Every time I hear another DJ I am inspired by something they play or the way they play it.

I hope this short piece has given you some ideas, wherever you are on your DJ journey, and I’d love to hear your thoughts!

 

Inner workings of a DJ mind | Talking with John Joven about MezzJelly ’17

It might be September but I’m still feeling the glow from my amazing trip to New York for MezzJelly Blues in July. 

Mezzjelly

An offer I couldn’t refuse

When Jered Morin first asked me if I wanted to DJ in New York, I kinda thought he was kidding. But Jered never lies, so naturally, I needed to know more.

I turned out that he and Brooke Filsinger were taking MezzJelly Blues to NYC, and I was invited to be on the team. I checked the dates and when I saw I was free I basically said ‘Yes!’ without really knowing how I was going to manage it.

I’m currently the breadwinner for my family, and I work freelance, so my time is money. DJ-ing might seem glamorous, but it never pays any of my ‘real’ bills. It does give me a little ‘pocket money’ for my never-ending music wish-list and anything left over I spend on the fun I have on my weekends away.  

Anyway… budgetary issues notwithstanding, a gig is a gig, and it’s not every day I get asked to fly to the US to DJ, so I knew that come hell or high water, I would do whatever it took to get myself there.

No Pressure

I nearly had a heart attack when I saw the DJ intro on the MezzJelly Blues website:

DJS YOU LOVE

We have a method at MezzJelly: we engage a small crew of dedicated DJs we all love and trust…and we turn them loose. No holds-barred, no restrictions, just Blues around the clock

Wow, I’d never heard DJing described like that before. I hoped I was up for the challenge.

The Real Deal

Fast-forward 6 months and I could scarcely believe it when I made it through customs and was actually there for real.

One immediate roadblock was that the ATM didn’t like my UK bank cards and the Foreign Exchange would only change cash. Luckily I had enough UK currency to pay for my cab ride into Manhattan ($75!) and there I was, on a DJ gig in New York.

Living the dream

Blues DJ Tracy Karkut-Law.jpg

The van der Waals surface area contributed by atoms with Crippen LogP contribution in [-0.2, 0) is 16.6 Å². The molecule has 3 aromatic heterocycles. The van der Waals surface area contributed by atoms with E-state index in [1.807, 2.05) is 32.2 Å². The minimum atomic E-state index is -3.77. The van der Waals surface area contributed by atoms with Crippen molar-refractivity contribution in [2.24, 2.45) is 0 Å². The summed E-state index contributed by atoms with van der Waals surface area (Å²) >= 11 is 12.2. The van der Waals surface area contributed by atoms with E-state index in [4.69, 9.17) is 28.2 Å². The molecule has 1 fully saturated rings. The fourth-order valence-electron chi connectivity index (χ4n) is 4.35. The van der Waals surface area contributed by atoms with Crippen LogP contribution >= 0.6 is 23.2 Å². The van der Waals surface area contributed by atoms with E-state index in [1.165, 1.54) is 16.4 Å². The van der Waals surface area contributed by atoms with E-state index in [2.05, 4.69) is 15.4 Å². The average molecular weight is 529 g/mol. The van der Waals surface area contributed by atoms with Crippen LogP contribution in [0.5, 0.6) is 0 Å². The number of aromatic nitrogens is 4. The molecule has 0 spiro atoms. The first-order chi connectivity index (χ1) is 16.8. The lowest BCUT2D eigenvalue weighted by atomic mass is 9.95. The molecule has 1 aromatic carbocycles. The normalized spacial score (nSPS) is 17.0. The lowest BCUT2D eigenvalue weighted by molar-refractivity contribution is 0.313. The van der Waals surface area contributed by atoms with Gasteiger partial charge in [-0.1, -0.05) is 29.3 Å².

Friday night at MezzJelly – the first time I ever DJed over Airplay!

There are so many things I could say about my experiences of this trip, and at least a couple I want to come back to in future DJ posts, but for now, I just want to say that I was truly HONOURED to be part of such an incredible team of DJs.

  • John Krieger-Joven (New York)
  • Loreto Agdinaoay Jr. (Ohio)
  • Rayned Wiles (Washington)
  • Miguel Angel Cruz (Barcelona)

I hadn’t met any of them before. They might have been slightly surprised to see a tall, blonde, middle-aged English woman on their team, but if they were they didn’t show it.

Call me nerdy, but I L-O-V-E hearing other DJs, especially as this was my first time in the U.S.!

I couldn’t wait to hear what they threw down!

I loved all the music I heard, and had so many lovely dances. One nice thing was that I wasn’t playing on Saturday night so I got a whole night off! (That doesn’t happen so often on a weekend when I’m DJing.)

But one of the nicest things was Sunday night. It was all about the competition finals, with John Krieger Joven DJing to start the party as well as for the comp.

If there was one set from the weekend that I wanted to put in my pocket and take home with me it was this one.

I told him at the time how much I loved the music he chose to play.

It was seriously groovy!

I was chatting to Jered about it later and this is what he had to say about it:

Joven KILLED the party on Sunday (in the BEST american way) — I don’t think anyone could have played better music in that time slot than what he played.

Back in London, I couldn’t get his music out of my mind.

I messaged him to ask for some of the song details as I wanted to write a blog post about my experience at MezzJelly, but I didn’t realise that he would give me so much material in his reply!

It’s rare for me to be able to actually ‘see’ inside another DJ’s mind, and this allows me to do exactly that.

It’s fascinating to see John’s thought processes in black and white and to apply them to the music he selected for our enjoyment.

John has been kind enough to allow me to reprint our conversation here.

Plus here’s his killer playlist for your listening and dancing pleasure on Spotify:

John Krieger-Joven | MezzJelly ’17 | Sunday Night


A big ask

Dear John,

I hope you’re well.

It was so good to meet you for the first time this weekend.

I’m going to write a blog post on MezzJelly – my first US festival from a European DJ perspective. One part I wanted to write about especially was your Sunday night set (after the comp) which I loved!

Could you tell me a bit more about your thoughts when planning the music – it was so groovy!

And, if you don’t mind, share some of the song details with me? I’ll send you the post before publicising so you can suggest any amends if you like.

Xx


A generous reply

Dear Tracy,

My goal for my Sunday night set was to be rhythmically interesting.

Alma Smith

Alma Smith

I began my set with the Alma Smith song because it’s traditional and its rhythm is familiar. It’s an easy song for the people just walking into the room to begin their night of dancing. It’s also long enough so that the room can fill up some more for the meat of the beginning of my set. The high-level dancers would be there early for the switch comp.